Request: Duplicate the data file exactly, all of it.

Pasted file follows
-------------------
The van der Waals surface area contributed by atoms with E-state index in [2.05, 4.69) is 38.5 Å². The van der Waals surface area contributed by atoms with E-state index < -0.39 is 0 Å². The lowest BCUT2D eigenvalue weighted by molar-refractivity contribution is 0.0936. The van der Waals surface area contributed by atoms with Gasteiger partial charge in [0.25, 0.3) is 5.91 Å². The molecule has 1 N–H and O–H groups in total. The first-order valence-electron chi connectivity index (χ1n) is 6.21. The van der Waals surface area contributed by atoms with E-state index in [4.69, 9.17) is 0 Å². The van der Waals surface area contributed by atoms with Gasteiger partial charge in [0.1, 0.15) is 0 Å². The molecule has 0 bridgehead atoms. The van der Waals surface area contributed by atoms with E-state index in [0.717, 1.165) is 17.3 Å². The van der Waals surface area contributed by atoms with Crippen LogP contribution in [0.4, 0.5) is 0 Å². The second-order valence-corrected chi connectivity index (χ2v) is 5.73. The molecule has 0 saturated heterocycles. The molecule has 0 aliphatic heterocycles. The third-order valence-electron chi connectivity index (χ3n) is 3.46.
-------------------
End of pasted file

The van der Waals surface area contributed by atoms with E-state index in [2.05, 4.69) is 38.5 Å². The van der Waals surface area contributed by atoms with E-state index < -0.39 is 0 Å². The lowest BCUT2D eigenvalue weighted by molar-refractivity contribution is 0.0936. The van der Waals surface area contributed by atoms with Gasteiger partial charge in [0.25, 0.3) is 5.91 Å². The molecule has 1 N–H and O–H groups in total. The first-order valence-electron chi connectivity index (χ1n) is 6.21. The van der Waals surface area contributed by atoms with E-state index in [4.69, 9.17) is 0 Å². The van der Waals surface area contributed by atoms with Gasteiger partial charge in [0.1, 0.15) is 0 Å². The molecule has 0 bridgehead atoms. The van der Waals surface area contributed by atoms with E-state index in [0.717, 1.165) is 17.3 Å². The van der Waals surface area contributed by atoms with Crippen LogP contribution in [0.4, 0.5) is 0 Å². The second-order valence-corrected chi connectivity index (χ2v) is 5.73. The molecule has 0 saturated heterocycles. The molecule has 0 aliphatic heterocycles. The third-order valence-electron chi connectivity index (χ3n) is 3.46.